In these days of little diesel multiple units, happy to run in either direction over short haul commuter runs, it's easy to forget the special problems associated with steam haulage on these services seventy years ago. Running engines around their trains involved points and passing loops, turning engines completely required a turntable, neither ideal for the short, stop-start intensive running on the huge network of short branch lines spread across the country.
Ever in the vanguard, the Great Western, whilst experimenting with new-fangled diesel rail cars, investigated ways to alleviate the problems involved in steam-hauling on these routes. After diverse attempts to tackle the problem, their final solution involved a modified coach with driver's compartment in the end. When running locomotive-first, driver and fireman occupied their conventional places in the cab, running bunker first - typically using a 14xx 0-4-2 or one of the ubiquitous 0-6-0 Pannier tanks. At the end of the line, the driver moved into the coach, whereupon the locomotive controls were coupled through mechanically to a duplicate set of controls in his compartment. Large bells mounted above the driving compartment and in the locomotive cab enabled communication between driver and fireman.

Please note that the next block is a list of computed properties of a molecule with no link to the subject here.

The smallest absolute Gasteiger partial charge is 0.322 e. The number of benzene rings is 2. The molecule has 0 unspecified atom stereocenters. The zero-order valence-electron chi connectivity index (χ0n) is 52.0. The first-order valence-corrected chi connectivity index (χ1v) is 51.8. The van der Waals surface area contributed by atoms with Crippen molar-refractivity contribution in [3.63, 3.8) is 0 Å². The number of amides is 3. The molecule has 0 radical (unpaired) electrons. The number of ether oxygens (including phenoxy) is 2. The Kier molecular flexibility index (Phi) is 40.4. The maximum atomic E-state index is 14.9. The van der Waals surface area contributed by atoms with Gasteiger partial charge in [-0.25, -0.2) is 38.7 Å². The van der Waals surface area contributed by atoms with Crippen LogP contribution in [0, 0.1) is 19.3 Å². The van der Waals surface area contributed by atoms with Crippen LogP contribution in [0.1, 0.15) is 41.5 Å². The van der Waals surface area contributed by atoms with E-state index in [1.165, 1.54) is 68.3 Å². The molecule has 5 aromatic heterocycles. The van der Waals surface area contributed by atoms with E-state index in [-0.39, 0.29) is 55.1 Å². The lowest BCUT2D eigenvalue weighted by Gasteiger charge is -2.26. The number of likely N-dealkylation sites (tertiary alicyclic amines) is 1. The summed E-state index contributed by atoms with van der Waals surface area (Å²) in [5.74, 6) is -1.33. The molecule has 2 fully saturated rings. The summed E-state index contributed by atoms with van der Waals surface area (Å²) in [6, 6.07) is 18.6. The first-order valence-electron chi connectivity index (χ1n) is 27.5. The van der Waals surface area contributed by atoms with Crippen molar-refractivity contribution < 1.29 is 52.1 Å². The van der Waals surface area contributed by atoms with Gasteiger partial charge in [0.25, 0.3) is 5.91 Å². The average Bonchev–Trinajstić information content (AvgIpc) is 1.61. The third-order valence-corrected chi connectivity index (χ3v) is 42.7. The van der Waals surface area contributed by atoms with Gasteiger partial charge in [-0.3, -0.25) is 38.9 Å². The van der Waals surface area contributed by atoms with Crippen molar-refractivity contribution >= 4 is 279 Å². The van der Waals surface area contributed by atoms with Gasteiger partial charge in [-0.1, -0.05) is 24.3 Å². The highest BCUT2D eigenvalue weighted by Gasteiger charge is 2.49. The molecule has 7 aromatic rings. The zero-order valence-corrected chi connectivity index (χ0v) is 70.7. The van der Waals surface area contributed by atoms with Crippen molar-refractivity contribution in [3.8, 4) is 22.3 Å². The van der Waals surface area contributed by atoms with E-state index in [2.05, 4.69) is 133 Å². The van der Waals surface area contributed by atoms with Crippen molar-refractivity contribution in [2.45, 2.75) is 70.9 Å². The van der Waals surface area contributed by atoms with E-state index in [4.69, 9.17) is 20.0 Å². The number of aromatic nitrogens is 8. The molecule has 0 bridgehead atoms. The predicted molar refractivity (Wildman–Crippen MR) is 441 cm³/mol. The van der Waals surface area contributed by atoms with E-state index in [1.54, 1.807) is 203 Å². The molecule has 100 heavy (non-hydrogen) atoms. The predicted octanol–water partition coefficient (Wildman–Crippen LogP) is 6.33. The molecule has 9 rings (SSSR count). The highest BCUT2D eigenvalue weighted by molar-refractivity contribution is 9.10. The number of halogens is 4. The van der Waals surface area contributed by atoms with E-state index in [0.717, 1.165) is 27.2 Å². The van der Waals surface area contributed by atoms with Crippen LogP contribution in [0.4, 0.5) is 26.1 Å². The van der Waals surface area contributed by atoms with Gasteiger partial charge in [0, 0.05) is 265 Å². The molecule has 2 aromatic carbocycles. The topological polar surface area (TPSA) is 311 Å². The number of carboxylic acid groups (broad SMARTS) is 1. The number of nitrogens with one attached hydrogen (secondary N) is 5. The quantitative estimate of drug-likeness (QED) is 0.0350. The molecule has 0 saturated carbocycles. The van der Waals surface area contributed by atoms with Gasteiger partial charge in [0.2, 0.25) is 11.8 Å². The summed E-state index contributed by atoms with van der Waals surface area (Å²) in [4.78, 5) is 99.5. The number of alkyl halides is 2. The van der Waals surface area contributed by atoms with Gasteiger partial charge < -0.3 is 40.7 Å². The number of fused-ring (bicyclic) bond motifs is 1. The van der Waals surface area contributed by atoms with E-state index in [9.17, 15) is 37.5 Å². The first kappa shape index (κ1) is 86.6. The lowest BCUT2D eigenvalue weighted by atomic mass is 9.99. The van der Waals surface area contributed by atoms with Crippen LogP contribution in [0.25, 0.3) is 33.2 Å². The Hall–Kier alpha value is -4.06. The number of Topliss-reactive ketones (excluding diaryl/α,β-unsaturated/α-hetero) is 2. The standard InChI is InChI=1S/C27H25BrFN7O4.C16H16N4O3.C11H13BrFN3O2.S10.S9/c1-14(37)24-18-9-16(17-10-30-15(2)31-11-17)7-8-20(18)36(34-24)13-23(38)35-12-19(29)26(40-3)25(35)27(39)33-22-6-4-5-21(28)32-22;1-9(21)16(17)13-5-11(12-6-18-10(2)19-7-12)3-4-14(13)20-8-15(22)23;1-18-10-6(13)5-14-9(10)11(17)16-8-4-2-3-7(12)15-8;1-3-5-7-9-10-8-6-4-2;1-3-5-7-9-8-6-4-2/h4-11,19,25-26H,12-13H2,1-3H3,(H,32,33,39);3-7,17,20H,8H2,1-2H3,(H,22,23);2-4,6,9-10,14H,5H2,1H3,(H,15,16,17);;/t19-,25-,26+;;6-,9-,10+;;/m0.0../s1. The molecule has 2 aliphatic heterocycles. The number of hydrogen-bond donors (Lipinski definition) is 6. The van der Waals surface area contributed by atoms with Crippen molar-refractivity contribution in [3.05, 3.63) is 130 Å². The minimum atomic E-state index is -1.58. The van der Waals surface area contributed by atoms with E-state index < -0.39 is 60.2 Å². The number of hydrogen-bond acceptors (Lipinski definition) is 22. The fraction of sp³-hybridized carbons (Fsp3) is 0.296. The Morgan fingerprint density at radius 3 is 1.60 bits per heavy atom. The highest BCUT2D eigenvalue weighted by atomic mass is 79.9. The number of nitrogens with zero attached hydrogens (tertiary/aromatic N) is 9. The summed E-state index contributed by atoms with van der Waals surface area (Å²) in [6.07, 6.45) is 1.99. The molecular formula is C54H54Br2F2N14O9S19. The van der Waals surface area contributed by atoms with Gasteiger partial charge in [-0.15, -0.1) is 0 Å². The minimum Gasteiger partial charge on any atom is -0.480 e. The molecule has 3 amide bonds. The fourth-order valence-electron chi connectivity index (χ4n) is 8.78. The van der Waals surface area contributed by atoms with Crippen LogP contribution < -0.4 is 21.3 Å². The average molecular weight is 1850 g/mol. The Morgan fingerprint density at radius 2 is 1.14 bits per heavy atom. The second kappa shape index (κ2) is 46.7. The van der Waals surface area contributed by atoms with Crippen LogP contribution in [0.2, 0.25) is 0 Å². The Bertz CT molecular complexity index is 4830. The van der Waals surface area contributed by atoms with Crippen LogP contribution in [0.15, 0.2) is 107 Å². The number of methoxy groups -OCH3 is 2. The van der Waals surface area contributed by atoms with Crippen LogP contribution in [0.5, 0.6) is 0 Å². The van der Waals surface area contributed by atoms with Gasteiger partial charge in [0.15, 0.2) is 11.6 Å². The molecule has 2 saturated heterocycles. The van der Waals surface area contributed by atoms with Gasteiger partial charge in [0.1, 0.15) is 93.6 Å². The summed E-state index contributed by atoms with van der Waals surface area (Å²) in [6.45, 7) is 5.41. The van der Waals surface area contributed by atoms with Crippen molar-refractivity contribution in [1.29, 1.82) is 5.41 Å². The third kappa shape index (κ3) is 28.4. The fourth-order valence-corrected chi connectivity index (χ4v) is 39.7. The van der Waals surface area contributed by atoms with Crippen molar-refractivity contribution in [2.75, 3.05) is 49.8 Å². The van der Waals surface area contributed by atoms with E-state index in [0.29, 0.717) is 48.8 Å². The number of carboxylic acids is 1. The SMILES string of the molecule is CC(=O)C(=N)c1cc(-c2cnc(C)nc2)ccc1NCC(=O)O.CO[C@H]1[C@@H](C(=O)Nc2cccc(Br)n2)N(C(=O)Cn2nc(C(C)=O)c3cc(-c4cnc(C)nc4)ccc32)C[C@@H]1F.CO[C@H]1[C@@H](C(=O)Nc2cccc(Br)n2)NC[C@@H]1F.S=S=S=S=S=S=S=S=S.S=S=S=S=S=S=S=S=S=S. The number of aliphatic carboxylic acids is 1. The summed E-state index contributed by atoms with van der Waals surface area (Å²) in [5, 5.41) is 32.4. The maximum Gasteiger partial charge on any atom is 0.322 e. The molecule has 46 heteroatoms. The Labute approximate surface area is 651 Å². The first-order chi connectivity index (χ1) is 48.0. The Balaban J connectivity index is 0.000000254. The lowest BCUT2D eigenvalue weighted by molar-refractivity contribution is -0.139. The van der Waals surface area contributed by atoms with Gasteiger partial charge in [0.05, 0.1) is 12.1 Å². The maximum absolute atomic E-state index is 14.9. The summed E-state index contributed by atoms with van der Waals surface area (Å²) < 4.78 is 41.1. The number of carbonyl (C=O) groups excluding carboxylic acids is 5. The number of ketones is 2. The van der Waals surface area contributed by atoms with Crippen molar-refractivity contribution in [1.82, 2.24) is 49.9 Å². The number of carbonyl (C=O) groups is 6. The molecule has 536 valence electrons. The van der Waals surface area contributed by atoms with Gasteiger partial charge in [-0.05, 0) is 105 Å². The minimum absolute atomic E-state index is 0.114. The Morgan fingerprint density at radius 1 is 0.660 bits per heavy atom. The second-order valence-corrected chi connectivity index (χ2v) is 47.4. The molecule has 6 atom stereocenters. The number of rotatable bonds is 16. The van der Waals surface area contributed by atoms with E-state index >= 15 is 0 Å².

Such was the success of the autocoach that they survived nationalisation and ran until made obsolete by the diesel multiple units.
This is a very finely engineered 5 inch gauge model of an autocoach, highly detailed including the train coupling gear, generator beneath the chassis, working leaf springs and fully-detailed interior. Unusually for a scale model coach, it is built entirely in steel, requiring a two man lift and will happily carry four passengers - steel rods can be pushed through holes in the chassis to provide foot pegs.
The builder had several fine locomotives to his credit, including a batch of three similarly-detailed 57xx Pannier tanks (one of which I have) built using his own drawings and patterns. This model was used as the basis of a much-simplified commercially-produced kit - whilst about the same length, there is little other similiarity between the two. The coach, whilst spending much of its time in the builder's study on a piece of display track, has been used at the club track, picking up a scar to the paint on a recent outing. This is shown in detail in one of the photographs and could easily be touched-in.
Length 67 inches
Weight approx 100 pounds